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ORIGIN PC EON17-SLX Gaming Notebook Review - Haswell, GTX 780M SLI

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Manufacturer: ORIGIN PC

Mobile Gaming Powerhouse

Every once in a while, a vendor sends us a preconfigured gaming PC or notebook.  We don't usually focus too much on these systems because so many of readers are quite clearly DIY builders.  Gaming notebooks are another beast, though. Without going through a horrible amount of headaches, building a custom gaming notebook is a pretty tough task.  So, for users who are looking for a ton of gaming performance in a package that is mobile, going with a machine like the ORIGIN PC EON17-SLX is the best option.

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As the name implies, the EON17-SLX is a 17-in notebook that includes some really impressive specifications including a Haswell processor and SLI GeForce GTX 780M GPUs.

  ORIGIN PC EON17-SLX
Processor Core i7-4930MX (Haswell)
Cores / Threads 4 / 8
Graphics 2 x NVIDIA GeForce GTX 780M 4GB
System Memory 16GB Corsair Vengeance DDR3-1600
Storage 2 x 120GB mSATA SSD (RAID-0)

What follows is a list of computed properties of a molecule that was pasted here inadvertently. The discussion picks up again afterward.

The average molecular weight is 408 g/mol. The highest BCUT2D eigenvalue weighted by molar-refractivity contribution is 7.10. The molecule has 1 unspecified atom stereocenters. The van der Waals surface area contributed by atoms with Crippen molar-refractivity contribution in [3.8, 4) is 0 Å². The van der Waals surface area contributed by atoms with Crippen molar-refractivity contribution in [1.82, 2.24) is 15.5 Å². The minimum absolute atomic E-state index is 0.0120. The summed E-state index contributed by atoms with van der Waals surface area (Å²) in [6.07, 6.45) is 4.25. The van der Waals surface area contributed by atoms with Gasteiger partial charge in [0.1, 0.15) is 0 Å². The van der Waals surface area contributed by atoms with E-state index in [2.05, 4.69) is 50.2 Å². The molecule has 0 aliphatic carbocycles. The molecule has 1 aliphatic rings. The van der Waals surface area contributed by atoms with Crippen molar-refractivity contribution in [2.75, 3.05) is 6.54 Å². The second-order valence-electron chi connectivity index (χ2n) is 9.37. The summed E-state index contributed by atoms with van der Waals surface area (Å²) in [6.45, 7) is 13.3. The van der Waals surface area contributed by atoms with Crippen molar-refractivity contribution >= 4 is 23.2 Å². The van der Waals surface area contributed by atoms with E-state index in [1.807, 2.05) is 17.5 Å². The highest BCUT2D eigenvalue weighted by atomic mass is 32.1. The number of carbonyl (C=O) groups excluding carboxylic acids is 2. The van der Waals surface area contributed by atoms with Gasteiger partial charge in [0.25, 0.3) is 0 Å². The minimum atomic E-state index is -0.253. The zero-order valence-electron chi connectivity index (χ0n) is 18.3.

1 x Western Digital Black 750GB HDD
Wireless Intel 7260 802.11ac
Screen 17-in 1920x1080 LED Matte
Optical 6x Blu-ray reader / DVD writer
Extras Thunderbolt
Operating System Windows 8.1
Price ~$4500

Intel's Core i7-4930MX processor is actually a quad-core Haswell based CPU, not an Ivy Bridge-E part like you might guess based on the part number.  The GeForce GTX 780M GPUs each include 4GB of frame buffer (!!) and have very similar specifications to the desktop GTX 770 parts.  Even though they run at lower clock speeds, a pair of these GPUs will provide a ludicrous amount of gaming performance.

As you would expect for a notebook with this much compute performance, it isn't a thin and light. My scale tips at 9.5 pounds with the laptop alone and over 12 pounds with the power adapter included.  Images of the profile below will indicate not only many of the features included but also the size and form factor.

Continue reading our review of the ORIGIN PC EON17-SLX Gaming Notebook!!